Missouri sees its manufacturing industry grow

Manufacturing is strong in Missouri. The state will soon welcome the addition of a maintenance repair facility for airplanes in Kansas City, along with a trucking operations center in St. Louis.

ATS to open a hanger near Kansas City Airport
Aviation Technical Services (ATS) is opening up a new facility to repair and maintain aircraft near the Kansas City Airport, according to Area Development. This building is 607,000 square feet, and will service planes near the airport, allowing the company to reach its customer base more efficiently and provide better service.  There is already a large aeronautical sector near the airport, from which ATS plans to bring much of its workforce.

The company plans to service aircrafts belonging to Air Canada, as well as Hawaiian Airlines. It will repair Boeing 767s, along with Boeing 787s. The facility will create 500 new jobs for area locals.  It will also do work for the Russian airline UTair Aviation, servicing Russian aircrafts.

"I'd like to sincerely thank Governor Nixon, the State of Missouri, the City of Kansas City, the Kansas City Missouri Economic Development Corporation, Platte County Economic Development Council and the Kansas City Area Development Council and many others for coming together to reignite the tradition of aviation in this area for airline customers and skilled aerospace workers alike,"  said Matt Yerbic, president and CEO of ATS.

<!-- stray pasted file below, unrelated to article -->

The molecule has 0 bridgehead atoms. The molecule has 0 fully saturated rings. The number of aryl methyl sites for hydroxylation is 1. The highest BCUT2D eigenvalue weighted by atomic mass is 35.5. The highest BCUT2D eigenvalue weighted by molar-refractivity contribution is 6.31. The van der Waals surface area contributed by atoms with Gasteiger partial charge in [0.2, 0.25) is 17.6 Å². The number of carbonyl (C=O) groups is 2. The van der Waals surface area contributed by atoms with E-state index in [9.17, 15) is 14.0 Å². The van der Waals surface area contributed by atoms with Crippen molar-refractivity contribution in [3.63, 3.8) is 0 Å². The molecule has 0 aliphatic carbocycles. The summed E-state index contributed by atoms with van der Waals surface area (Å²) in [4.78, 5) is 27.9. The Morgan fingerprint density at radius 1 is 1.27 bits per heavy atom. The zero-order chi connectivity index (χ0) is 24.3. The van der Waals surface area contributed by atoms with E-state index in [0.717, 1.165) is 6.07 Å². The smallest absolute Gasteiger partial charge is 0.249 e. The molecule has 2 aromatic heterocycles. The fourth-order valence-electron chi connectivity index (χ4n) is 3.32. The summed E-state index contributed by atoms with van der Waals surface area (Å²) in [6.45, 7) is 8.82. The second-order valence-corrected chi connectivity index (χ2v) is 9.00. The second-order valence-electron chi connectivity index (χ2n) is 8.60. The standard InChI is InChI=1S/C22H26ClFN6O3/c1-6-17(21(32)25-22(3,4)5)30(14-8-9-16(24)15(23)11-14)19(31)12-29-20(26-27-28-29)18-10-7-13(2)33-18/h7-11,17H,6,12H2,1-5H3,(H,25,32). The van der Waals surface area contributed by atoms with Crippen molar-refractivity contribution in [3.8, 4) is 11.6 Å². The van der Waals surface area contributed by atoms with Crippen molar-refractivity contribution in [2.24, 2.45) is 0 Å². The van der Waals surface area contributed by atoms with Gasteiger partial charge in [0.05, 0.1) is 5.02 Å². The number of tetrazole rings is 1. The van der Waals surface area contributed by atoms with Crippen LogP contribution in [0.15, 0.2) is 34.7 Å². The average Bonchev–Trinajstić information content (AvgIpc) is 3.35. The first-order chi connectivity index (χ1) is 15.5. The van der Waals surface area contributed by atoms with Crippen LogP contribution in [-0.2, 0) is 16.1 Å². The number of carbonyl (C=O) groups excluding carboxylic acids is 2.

TQL to build operations complex in St. Louis
Total Quality Logistics (TQL) focuses on shipping products with trucks. It works especially well with shipping raw materials into a factory and bringing out finished goods. It plans to capitalize on the existing talented drivers and carriers in the area by building $1.2 million operations center in Missouri, according to Area Development. It will create 95 jobs within the next five years for the state.

TQL connects customers with carriers. It has in its database a pool of 50,000 talented carriers across North America, allowing companies from around the U.S. to move products through Canada and Mexico as well as locally and domestically. The company negotiates with carriers and customers to ensure a custom price based on what is being shipped.

St. Louis's easy access to roads, rails and rivers as one of the reasons it may have decided to move to the city, according to Area Development.  Governor Jay Nixon also sent his congratulations, saying he was looking forward to seeing the new company bring work to Missouri.

Those who want to expand their manufacturing business should seek out manufacturing recruiters to find the best talent.